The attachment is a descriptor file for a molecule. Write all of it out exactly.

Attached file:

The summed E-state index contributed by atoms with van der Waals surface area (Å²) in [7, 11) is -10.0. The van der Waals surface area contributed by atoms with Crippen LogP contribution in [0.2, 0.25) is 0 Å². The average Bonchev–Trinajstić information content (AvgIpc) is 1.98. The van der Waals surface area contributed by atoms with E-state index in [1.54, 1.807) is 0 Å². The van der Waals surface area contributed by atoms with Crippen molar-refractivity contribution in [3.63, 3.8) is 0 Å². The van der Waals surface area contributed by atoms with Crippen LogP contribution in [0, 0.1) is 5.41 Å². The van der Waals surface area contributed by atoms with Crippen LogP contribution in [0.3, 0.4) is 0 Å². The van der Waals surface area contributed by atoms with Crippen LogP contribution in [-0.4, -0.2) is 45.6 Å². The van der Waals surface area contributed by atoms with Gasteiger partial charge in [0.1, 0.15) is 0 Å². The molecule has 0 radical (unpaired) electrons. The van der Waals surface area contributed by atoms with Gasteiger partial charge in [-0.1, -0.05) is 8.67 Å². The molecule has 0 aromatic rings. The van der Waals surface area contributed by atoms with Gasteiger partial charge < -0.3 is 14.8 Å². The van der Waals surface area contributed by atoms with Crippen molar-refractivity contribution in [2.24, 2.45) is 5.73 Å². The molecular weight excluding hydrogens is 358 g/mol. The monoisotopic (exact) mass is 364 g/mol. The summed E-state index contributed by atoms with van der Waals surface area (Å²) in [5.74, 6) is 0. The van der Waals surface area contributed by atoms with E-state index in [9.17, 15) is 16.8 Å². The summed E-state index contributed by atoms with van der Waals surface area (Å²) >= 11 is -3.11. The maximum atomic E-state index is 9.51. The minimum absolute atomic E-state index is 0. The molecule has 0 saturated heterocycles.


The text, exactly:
The summed E-state index contributed by atoms with van der Waals surface area (Å²) in [7, 11) is -10.0. The van der Waals surface area contributed by atoms with Crippen LogP contribution in [0.2, 0.25) is 0 Å². The average Bonchev–Trinajstić information content (AvgIpc) is 1.98. The van der Waals surface area contributed by atoms with E-state index in [1.54, 1.807) is 0 Å². The van der Waals surface area contributed by atoms with Crippen molar-refractivity contribution in [3.63, 3.8) is 0 Å². The van der Waals surface area contributed by atoms with Crippen LogP contribution in [0, 0.1) is 5.41 Å². The van der Waals surface area contributed by atoms with Crippen LogP contribution in [0.3, 0.4) is 0 Å². The van der Waals surface area contributed by atoms with Crippen LogP contribution in [-0.4, -0.2) is 45.6 Å². The van der Waals surface area contributed by atoms with Gasteiger partial charge in [0.1, 0.15) is 0 Å². The molecule has 0 radical (unpaired) electrons. The van der Waals surface area contributed by atoms with Gasteiger partial charge in [-0.1, -0.05) is 8.67 Å². The molecule has 0 aromatic rings. The van der Waals surface area contributed by atoms with Gasteiger partial charge < -0.3 is 14.8 Å². The van der Waals surface area contributed by atoms with Crippen molar-refractivity contribution in [2.24, 2.45) is 5.73 Å². The molecular weight excluding hydrogens is 358 g/mol. The monoisotopic (exact) mass is 364 g/mol. The summed E-state index contributed by atoms with van der Waals surface area (Å²) in [5.74, 6) is 0. The van der Waals surface area contributed by atoms with E-state index in [9.17, 15) is 16.8 Å². The summed E-state index contributed by atoms with van der Waals surface area (Å²) >= 11 is -3.11. The maximum atomic E-state index is 9.51. The minimum absolute atomic E-state index is 0. The molecule has 0 saturated heterocycles.